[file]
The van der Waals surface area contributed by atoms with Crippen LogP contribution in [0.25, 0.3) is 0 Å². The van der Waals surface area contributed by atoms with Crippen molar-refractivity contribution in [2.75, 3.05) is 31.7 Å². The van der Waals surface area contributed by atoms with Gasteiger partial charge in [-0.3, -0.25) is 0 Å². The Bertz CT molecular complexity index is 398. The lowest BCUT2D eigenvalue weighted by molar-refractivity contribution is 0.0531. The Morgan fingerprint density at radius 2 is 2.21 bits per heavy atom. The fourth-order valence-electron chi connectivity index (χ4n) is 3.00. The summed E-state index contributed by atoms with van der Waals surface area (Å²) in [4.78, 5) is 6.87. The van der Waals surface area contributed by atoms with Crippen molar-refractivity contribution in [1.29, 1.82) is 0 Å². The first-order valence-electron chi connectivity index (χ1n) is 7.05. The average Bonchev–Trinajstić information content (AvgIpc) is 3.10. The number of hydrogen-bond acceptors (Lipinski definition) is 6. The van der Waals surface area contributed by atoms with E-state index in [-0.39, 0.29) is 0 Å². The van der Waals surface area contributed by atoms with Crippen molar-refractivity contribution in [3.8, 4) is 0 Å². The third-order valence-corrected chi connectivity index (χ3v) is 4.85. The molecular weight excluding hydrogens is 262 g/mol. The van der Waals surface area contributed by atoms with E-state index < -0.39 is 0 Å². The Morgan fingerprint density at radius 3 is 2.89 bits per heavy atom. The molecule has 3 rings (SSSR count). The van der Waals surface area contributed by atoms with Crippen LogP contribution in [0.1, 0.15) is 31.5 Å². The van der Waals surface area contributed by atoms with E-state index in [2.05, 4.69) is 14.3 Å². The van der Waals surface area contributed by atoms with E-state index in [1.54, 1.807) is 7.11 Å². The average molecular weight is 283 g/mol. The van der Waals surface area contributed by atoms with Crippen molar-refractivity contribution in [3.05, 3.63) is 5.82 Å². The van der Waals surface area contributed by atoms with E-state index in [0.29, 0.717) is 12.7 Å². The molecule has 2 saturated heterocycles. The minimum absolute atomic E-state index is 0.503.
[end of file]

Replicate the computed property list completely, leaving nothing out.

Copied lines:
The van der Waals surface area contributed by atoms with Crippen LogP contribution in [0.25, 0.3) is 0 Å². The van der Waals surface area contributed by atoms with Crippen molar-refractivity contribution in [2.75, 3.05) is 31.7 Å². The van der Waals surface area contributed by atoms with Gasteiger partial charge in [-0.3, -0.25) is 0 Å². The Bertz CT molecular complexity index is 398. The lowest BCUT2D eigenvalue weighted by molar-refractivity contribution is 0.0531. The Morgan fingerprint density at radius 2 is 2.21 bits per heavy atom. The fourth-order valence-electron chi connectivity index (χ4n) is 3.00. The summed E-state index contributed by atoms with van der Waals surface area (Å²) in [4.78, 5) is 6.87. The van der Waals surface area contributed by atoms with Crippen molar-refractivity contribution in [1.29, 1.82) is 0 Å². The first-order valence-electron chi connectivity index (χ1n) is 7.05. The average Bonchev–Trinajstić information content (AvgIpc) is 3.10. The number of hydrogen-bond acceptors (Lipinski definition) is 6. The van der Waals surface area contributed by atoms with E-state index in [-0.39, 0.29) is 0 Å². The van der Waals surface area contributed by atoms with Crippen molar-refractivity contribution in [3.8, 4) is 0 Å². The third-order valence-corrected chi connectivity index (χ3v) is 4.85. The molecular weight excluding hydrogens is 262 g/mol. The van der Waals surface area contributed by atoms with E-state index < -0.39 is 0 Å². The Morgan fingerprint density at radius 3 is 2.89 bits per heavy atom. The molecule has 3 rings (SSSR count). The van der Waals surface area contributed by atoms with Crippen LogP contribution in [0.1, 0.15) is 31.5 Å². The van der Waals surface area contributed by atoms with E-state index in [2.05, 4.69) is 14.3 Å². The van der Waals surface area contributed by atoms with E-state index in [1.54, 1.807) is 7.11 Å². The average molecular weight is 283 g/mol. The van der Waals surface area contributed by atoms with Crippen molar-refractivity contribution in [3.05, 3.63) is 5.82 Å². The van der Waals surface area contributed by atoms with E-state index in [0.29, 0.717) is 12.7 Å². The molecule has 2 saturated heterocycles. The minimum absolute atomic E-state index is 0.503.